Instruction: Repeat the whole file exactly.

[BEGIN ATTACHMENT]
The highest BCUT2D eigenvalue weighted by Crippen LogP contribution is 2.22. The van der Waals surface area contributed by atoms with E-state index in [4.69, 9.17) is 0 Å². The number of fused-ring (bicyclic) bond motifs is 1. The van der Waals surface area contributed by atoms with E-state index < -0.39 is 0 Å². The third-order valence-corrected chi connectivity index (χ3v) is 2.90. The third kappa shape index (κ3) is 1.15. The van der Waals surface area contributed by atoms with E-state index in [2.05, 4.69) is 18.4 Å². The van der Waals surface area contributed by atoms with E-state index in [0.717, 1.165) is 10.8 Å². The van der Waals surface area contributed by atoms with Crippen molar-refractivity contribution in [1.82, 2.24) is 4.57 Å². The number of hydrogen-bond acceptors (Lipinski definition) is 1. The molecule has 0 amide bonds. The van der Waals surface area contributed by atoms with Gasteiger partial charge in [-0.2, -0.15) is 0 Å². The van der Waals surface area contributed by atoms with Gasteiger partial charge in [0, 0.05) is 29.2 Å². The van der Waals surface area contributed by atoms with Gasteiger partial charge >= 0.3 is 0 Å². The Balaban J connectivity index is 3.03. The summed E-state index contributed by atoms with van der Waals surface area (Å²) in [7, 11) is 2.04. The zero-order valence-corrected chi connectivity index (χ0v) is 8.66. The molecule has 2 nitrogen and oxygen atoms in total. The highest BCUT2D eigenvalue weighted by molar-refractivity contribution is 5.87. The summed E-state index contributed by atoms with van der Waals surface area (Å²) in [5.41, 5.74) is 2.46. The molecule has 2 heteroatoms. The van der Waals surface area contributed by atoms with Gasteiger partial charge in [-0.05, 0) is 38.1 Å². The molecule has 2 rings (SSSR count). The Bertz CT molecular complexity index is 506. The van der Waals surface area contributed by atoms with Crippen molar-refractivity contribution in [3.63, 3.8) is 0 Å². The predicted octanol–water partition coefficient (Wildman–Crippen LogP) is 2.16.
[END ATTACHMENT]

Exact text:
The highest BCUT2D eigenvalue weighted by Crippen LogP contribution is 2.22. The van der Waals surface area contributed by atoms with E-state index in [4.69, 9.17) is 0 Å². The number of fused-ring (bicyclic) bond motifs is 1. The van der Waals surface area contributed by atoms with E-state index < -0.39 is 0 Å². The third-order valence-corrected chi connectivity index (χ3v) is 2.90. The third kappa shape index (κ3) is 1.15. The van der Waals surface area contributed by atoms with E-state index in [2.05, 4.69) is 18.4 Å². The van der Waals surface area contributed by atoms with E-state index in [0.717, 1.165) is 10.8 Å². The van der Waals surface area contributed by atoms with Crippen molar-refractivity contribution in [1.82, 2.24) is 4.57 Å². The number of hydrogen-bond acceptors (Lipinski definition) is 1. The molecule has 0 amide bonds. The van der Waals surface area contributed by atoms with Gasteiger partial charge in [-0.2, -0.15) is 0 Å². The van der Waals surface area contributed by atoms with Gasteiger partial charge in [0, 0.05) is 29.2 Å². The van der Waals surface area contributed by atoms with Gasteiger partial charge >= 0.3 is 0 Å². The Balaban J connectivity index is 3.03. The summed E-state index contributed by atoms with van der Waals surface area (Å²) in [7, 11) is 2.04. The zero-order valence-corrected chi connectivity index (χ0v) is 8.66. The molecule has 2 nitrogen and oxygen atoms in total. The highest BCUT2D eigenvalue weighted by molar-refractivity contribution is 5.87. The summed E-state index contributed by atoms with van der Waals surface area (Å²) in [5.41, 5.74) is 2.46. The molecule has 2 heteroatoms. The van der Waals surface area contributed by atoms with Gasteiger partial charge in [-0.05, 0) is 38.1 Å². The molecule has 2 rings (SSSR count). The Bertz CT molecular complexity index is 506. The van der Waals surface area contributed by atoms with Crippen molar-refractivity contribution in [3.63, 3.8) is 0 Å². The predicted octanol–water partition coefficient (Wildman–Crippen LogP) is 2.16.